4th Of July Fireworks ‘Utterly Terrifying’ For New Jersey Dogs


NEW JERSEY — Pups dressed like patriots and 4th of July gear may make for cute social media pictures, but taking canine Captain America to Garden State Independence Day celebrations is asking for trouble, according to animal advocacy groups.

Dogs have a heightened sense of hearing, and the cacophony of noise from 4th of July fireworks can be “utterly terrifying” for them, according to the American Humane Society. Even dogs that are secured with a leash or chain can break loose and jump a high fence when frightened.

That makes July 5 one of the busiest times of the year at animal shelters across the country, according to the American Kennel Club’s Reunite, which through its history has helped return more than 500,000 lost pets to their owners.

“They don’t know where the noise is coming from, and they try to escape because they don’t understand,” Dallas Harsa, an executive at the American Kennel Club’s Reunite, said in a post on the group’s website.

Here, from the Humane Society of the United States, are some tips to prepare your dog for the 4th of July:

  • Take the pooch on extra-long walks and schedule vigorous play time to tire it out before the festivities begin.
  • Leave the dog at home if you and the family go out to watch fireworks displays. It’s best to sequester it inside and make a place where it’s shielded from loud noises. Turn on a radio or television to soften loud noises.
  • If you already know the dog is frightened by loud noises, don’t leave it alone while you’re out celebrating. Make sure someone can stay behind with it.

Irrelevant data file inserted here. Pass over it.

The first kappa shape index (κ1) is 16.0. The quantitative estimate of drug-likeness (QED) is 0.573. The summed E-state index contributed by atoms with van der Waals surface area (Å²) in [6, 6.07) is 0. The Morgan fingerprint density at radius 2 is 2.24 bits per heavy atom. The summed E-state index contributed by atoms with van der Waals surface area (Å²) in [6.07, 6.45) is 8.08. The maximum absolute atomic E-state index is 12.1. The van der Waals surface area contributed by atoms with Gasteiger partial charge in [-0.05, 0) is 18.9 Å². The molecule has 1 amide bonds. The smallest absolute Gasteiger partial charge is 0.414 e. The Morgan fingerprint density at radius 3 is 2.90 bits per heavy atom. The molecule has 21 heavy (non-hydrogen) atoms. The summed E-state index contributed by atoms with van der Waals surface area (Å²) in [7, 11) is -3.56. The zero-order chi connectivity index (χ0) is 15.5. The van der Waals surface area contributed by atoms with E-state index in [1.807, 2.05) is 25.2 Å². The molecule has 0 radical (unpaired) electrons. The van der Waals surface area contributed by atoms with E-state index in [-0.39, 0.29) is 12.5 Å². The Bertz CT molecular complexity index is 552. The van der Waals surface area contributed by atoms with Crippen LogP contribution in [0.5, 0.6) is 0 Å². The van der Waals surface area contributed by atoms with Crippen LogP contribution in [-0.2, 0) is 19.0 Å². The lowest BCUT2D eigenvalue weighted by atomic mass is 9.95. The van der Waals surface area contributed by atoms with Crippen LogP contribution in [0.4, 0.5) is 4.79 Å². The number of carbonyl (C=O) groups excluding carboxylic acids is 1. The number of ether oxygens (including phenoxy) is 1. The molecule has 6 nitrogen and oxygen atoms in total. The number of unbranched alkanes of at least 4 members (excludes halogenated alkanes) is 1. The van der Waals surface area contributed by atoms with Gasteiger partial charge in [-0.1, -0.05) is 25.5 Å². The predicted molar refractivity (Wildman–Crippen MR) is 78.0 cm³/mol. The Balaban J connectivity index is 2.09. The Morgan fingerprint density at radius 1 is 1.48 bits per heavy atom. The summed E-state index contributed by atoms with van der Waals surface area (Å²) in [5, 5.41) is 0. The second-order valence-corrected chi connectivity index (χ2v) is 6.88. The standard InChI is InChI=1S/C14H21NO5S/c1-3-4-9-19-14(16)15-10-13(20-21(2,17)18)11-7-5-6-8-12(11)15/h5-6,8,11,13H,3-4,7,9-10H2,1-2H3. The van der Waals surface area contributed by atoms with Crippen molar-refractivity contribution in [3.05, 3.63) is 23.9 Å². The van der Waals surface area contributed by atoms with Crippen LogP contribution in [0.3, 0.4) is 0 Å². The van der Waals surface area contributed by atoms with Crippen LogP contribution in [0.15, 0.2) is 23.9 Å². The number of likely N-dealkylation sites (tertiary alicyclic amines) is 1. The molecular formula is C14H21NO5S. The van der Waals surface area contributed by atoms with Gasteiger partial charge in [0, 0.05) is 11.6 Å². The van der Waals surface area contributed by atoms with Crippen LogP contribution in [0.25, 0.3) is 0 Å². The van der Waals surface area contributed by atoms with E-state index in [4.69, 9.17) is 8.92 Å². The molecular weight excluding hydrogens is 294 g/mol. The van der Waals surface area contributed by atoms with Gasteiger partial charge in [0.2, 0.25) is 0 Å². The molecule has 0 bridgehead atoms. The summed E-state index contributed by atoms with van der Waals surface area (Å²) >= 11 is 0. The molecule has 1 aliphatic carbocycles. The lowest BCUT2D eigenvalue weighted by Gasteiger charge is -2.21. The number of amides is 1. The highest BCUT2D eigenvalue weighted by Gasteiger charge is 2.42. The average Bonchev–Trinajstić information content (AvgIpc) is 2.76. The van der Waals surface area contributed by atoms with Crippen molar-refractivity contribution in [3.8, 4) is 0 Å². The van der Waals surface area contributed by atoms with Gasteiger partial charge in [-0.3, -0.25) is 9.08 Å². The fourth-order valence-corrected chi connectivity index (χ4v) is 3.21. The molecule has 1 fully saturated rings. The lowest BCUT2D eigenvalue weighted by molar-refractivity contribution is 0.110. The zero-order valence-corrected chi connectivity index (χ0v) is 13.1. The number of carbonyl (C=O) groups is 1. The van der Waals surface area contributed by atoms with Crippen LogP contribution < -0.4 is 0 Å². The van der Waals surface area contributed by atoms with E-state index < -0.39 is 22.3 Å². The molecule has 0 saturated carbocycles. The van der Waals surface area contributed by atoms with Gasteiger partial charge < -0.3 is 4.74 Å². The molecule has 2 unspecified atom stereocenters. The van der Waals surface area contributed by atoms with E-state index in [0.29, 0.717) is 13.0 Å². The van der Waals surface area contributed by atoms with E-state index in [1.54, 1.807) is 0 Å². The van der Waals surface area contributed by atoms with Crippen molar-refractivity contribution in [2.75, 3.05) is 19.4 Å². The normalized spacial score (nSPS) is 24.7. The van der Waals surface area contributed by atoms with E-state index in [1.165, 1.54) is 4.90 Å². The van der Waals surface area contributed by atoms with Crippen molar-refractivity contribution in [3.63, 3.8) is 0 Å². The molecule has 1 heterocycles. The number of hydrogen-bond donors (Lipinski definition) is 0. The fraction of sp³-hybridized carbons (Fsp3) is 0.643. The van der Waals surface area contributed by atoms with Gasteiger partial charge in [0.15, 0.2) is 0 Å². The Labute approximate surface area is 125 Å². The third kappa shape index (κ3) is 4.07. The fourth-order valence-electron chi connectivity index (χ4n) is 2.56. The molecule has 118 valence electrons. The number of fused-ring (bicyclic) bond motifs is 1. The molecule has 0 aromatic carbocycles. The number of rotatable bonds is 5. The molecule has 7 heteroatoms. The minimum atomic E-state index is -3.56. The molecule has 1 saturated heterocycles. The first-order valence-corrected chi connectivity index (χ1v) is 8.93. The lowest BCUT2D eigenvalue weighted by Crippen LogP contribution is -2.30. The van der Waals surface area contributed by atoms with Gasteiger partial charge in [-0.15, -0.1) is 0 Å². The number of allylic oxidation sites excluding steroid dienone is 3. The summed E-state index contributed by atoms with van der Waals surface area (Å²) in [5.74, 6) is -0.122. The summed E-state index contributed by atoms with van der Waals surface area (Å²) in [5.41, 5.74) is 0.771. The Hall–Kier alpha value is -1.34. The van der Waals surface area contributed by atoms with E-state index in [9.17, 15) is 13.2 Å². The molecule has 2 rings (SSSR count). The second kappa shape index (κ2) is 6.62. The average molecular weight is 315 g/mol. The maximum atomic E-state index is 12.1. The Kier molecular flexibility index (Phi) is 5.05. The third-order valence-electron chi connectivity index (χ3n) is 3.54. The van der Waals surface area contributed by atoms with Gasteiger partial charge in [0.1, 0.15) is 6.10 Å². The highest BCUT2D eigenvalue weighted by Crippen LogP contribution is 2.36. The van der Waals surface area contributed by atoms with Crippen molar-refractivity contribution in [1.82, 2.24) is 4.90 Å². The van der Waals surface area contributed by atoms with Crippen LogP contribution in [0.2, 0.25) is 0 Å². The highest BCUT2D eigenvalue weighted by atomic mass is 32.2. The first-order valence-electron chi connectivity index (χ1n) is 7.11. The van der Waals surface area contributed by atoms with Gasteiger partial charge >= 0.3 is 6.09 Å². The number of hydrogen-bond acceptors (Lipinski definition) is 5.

• If you can’t leave your dog unattended, make sure the pooch is leashed and under your direct control at all times.
  • Veterinarians may prescribe tranquilizers for dogs that experience high anxiety, or an animal behaviorist can work with pets on their fears.
  • There are non-prescription alternatives to calm anxious dogs, such as Thundershirt or other anti-anxiety jackets (they’re made for cats, too) that apply gentle, constant pressure similar to swaddling an infant, the makers say.

Also, AKC Reunite said, “keep toys in your pet’s safe area to make the area more fun and to provide distractions from loud noises and flashes.” Soothing music is a good idea, too.

Go into the holiday with a plan on what to do if the dog does bolt in fright. It should have tags and a microchip; but if not, take care of that because it’ll make the search go easier in the event the pet becomes lost. And make sure you have a current photo of your pet to circulate among neighbors.

If a pet does run away, “the very first thing owners need to do is get a search party out and have their cellphone with them,” Harsa of AKC Reunite said. “You should scatter because you don’t know where the pet went.”

Also, check with shelters, including those within a 60-mile radius.

Owners of dogs that are enrolled in a microchip program should contact a designated recovery service in their areas. AKC Reunite has agents available around the clock on July 5 to answer questions and help locate pets.

The organization will call, text and email owners when their pets are found. Take note: There’s a fee to enroll, but since most shelters aren’t open on weekends to run microchip searches, AKC Reunite will have agents working 24/7 on July 5.

A number of online sites help reunite pets with their owners, including:

The Humane Society of the United States cautions pet owners to be wary of pet-recovery scams.

“When talking to a stranger who claims to have found your pet, ask him to describe the pet thoroughly before you offer any information,” the organization advises. “If he does not include the identifying characteristic you left out of the advertisements, he may not really have your pet. Be particularly wary of people who insisted that you give or wire them money for the return of your pet.”

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